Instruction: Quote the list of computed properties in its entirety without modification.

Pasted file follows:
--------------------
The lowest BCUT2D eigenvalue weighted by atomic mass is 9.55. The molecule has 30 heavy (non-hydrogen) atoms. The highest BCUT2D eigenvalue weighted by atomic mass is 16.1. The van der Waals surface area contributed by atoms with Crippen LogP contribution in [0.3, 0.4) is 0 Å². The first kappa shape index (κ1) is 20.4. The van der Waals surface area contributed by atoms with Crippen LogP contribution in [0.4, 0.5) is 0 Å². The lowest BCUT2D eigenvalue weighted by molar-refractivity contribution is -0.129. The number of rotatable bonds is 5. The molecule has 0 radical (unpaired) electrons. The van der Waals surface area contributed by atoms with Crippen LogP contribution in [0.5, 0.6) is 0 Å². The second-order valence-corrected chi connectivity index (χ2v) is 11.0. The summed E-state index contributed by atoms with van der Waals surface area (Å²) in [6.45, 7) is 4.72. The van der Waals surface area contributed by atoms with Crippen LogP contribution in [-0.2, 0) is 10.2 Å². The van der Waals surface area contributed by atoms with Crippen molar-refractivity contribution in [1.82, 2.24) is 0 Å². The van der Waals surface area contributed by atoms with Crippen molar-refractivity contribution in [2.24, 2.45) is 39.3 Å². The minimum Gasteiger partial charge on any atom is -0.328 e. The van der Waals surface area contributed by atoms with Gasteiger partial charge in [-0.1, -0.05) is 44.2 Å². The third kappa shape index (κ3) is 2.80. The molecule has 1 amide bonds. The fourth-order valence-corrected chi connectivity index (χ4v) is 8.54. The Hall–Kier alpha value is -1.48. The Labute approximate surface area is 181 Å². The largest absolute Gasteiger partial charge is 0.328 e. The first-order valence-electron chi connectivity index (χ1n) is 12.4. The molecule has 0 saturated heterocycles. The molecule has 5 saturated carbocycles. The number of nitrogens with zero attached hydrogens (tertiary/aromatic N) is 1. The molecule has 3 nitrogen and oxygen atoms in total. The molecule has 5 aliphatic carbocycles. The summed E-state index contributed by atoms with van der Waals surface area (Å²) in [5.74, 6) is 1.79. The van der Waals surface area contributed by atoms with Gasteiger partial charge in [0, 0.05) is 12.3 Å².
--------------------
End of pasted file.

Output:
The lowest BCUT2D eigenvalue weighted by atomic mass is 9.55. The molecule has 30 heavy (non-hydrogen) atoms. The highest BCUT2D eigenvalue weighted by atomic mass is 16.1. The van der Waals surface area contributed by atoms with Crippen LogP contribution in [0.3, 0.4) is 0 Å². The first kappa shape index (κ1) is 20.4. The van der Waals surface area contributed by atoms with Crippen LogP contribution in [0.4, 0.5) is 0 Å². The lowest BCUT2D eigenvalue weighted by molar-refractivity contribution is -0.129. The number of rotatable bonds is 5. The molecule has 0 radical (unpaired) electrons. The van der Waals surface area contributed by atoms with Crippen LogP contribution in [0.5, 0.6) is 0 Å². The second-order valence-corrected chi connectivity index (χ2v) is 11.0. The summed E-state index contributed by atoms with van der Waals surface area (Å²) in [6.45, 7) is 4.72. The van der Waals surface area contributed by atoms with Crippen LogP contribution in [-0.2, 0) is 10.2 Å². The van der Waals surface area contributed by atoms with Crippen molar-refractivity contribution in [1.82, 2.24) is 0 Å². The van der Waals surface area contributed by atoms with Crippen molar-refractivity contribution in [2.24, 2.45) is 39.3 Å². The minimum Gasteiger partial charge on any atom is -0.328 e. The van der Waals surface area contributed by atoms with Gasteiger partial charge in [-0.1, -0.05) is 44.2 Å². The third kappa shape index (κ3) is 2.80. The molecule has 1 amide bonds. The fourth-order valence-corrected chi connectivity index (χ4v) is 8.54. The Hall–Kier alpha value is -1.48. The Labute approximate surface area is 181 Å². The largest absolute Gasteiger partial charge is 0.328 e. The first-order valence-electron chi connectivity index (χ1n) is 12.4. The molecule has 0 saturated heterocycles. The molecule has 5 saturated carbocycles. The number of nitrogens with zero attached hydrogens (tertiary/aromatic N) is 1. The molecule has 3 nitrogen and oxygen atoms in total. The molecule has 5 aliphatic carbocycles. The summed E-state index contributed by atoms with van der Waals surface area (Å²) in [5.74, 6) is 1.79. The van der Waals surface area contributed by atoms with Gasteiger partial charge in [0, 0.05) is 12.3 Å².